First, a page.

Trucking community works to bring missing children home

| 4/8/2002

The Dave Nemo Radio Network is teaming up with truckdrivers and the National Center for Missing and Exploited Children (NCMEC) to find missing children and bring them safely home. The all-night radio network re-launched "The Road Home" program at the Mid-America Trucking Show in Louisville, KY, last month.

"Every day in the United States, more than 2,000 children are reported missing," says Dave Nemo, the voice of the Dave Nemo Radio Network. "Many kids are found quickly but, unfortunately, many others aren't. These tragedies scar families for generations. Truckdrivers, and the trucking industry as a whole, want to help get these kids back home. That's why we're spearheading this program."

"The Road Home" campaign features 2-foot by 3-foot self-adhesive, removable posters of missing children that will appear on the rear doors of trailers owned by participating truck companies and owner-operators. Each poster will include the child's photo and pertinent information along with NCMEC's 24-hour hotline number: 1-800-THE-LOST (843-5678). "The Road Home" logo sticker (5 inches by 6 inches) also will be available to truckdrivers and anyone who wants to support the program. All money donated for these posters and stickers will be given to NCMEC.

"Most truckdrivers are parents so they're really committed to this program," says Micki McIntyre, co-owner of the Dave Nemo Radio Network. "They see what's going on in truckstops and rest areas across the country. If they spot a missing child - someone they recognize from a trailer poster or "The Road Home" ads - now they will know how to immediately report it. Time really is crucial in these cases. And later, drivers will hear back from our radio network and the National Center, and know that, thanks to them, a child is home safe."

In addition to the posters and logo stickers, the Dave Nemo Radio Network will provide national media support for The Road Home program including network radio announcements about missing kids, print ads in truck industry publications and web site photos of missing children with links to NCMEC's web site.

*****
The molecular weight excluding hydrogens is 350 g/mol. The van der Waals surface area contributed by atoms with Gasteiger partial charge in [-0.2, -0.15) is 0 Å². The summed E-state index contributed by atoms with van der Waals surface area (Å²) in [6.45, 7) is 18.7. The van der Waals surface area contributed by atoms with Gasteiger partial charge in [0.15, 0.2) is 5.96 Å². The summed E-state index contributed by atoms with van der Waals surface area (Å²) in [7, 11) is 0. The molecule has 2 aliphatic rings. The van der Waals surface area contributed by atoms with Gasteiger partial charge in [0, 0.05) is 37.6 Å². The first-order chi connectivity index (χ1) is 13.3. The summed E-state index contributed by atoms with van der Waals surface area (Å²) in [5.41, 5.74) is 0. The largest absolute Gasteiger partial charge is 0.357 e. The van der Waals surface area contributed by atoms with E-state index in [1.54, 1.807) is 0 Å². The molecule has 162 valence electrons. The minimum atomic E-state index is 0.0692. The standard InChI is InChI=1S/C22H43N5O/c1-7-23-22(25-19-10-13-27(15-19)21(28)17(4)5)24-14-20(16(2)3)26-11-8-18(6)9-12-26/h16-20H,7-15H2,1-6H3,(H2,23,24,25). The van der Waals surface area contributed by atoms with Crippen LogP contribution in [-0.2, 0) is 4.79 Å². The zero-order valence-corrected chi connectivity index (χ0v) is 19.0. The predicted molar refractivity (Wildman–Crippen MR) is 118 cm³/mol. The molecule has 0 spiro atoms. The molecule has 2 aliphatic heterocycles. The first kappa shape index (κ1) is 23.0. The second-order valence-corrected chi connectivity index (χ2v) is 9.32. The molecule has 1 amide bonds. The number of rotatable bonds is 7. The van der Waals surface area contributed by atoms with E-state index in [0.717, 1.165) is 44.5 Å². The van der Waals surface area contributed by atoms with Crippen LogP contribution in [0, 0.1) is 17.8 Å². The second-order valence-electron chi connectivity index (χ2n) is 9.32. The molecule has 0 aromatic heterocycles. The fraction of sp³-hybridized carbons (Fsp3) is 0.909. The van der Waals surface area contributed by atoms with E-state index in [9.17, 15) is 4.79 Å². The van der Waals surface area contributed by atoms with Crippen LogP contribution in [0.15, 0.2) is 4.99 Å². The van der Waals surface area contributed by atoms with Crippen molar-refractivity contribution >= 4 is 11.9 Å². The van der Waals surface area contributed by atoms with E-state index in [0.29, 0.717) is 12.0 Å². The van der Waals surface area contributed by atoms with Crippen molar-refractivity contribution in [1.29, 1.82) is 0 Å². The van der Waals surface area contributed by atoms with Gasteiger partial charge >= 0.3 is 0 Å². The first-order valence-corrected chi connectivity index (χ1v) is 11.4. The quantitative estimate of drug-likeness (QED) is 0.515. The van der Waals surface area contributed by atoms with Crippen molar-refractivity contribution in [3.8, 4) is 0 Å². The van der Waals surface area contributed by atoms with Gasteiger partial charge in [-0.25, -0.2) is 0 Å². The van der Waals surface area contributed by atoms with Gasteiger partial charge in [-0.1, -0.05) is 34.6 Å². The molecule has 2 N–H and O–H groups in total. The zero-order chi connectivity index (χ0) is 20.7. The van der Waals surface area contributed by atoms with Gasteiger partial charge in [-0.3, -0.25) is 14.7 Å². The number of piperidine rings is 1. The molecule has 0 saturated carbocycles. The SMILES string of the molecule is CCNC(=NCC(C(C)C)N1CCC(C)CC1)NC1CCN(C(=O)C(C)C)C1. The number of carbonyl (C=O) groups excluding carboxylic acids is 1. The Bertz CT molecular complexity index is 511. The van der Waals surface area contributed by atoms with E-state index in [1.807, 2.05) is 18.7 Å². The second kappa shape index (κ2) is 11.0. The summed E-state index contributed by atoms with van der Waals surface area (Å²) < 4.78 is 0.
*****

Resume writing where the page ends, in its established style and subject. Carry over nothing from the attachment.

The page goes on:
"Getting photographs of these children out there is the best tool that law enforcement and the public have," says Peter Banks, director of training and outreach for NCMEC. "One in six missing children are recovered because somebody, somewhere has seen their photo. So this program is only going to increase these odds."

Rand McNally and Northland Insurance already have signed on with the Dave Nemo Radio Network to support The Road Home program. Their support has enabled the printing and distribution of the vinyl material, both for the program's logo sticker and the missing children posters. With these corporate sponsors covering the cost of printing and distribution, 100 percent of the donations collected from participating drivers and fleets will go directly to NCMEC.

The four-color vinyl Road Home logo stickers are available for a donation of $10 per sticker and are perfect to place on truck doors or sleepers to show you care about the plight of missing children. Included with the sticker is "Knowing My 8 Rules of Safety" a brochure about on-going safety practices for children, and "Child Safety on the Information Highway" both excellent sources of information published by NCMEC. "The Road Home" organizers are asking for a voluntary donation of $25 per trailer-door poster.

Anyone interested in becoming involved in "The Road Home" program should visit The Dave Nemo Radio Network web site at, call (513) 531-9665, or e-mail your inquiry to

The Dave Nemo Radio Network's all-night radio programming broadcasts from Nashville, TN, and is heard live via 50,000 watt affiliates throughout most of the continental United States, and digitally via XM Satellite.

NCMEC is a non-profit organization, created in 1984 as the national clearinghouse for information on missing children and the prevention of child victimization. NCMEC is the only non-profit organization mandated by Congress to protect children from sexual exploitation and abduction, and to assist law enforcement in recovering missing children. NCMEC's web site at provided images and information about missing children, as well as a wealth of child protection information.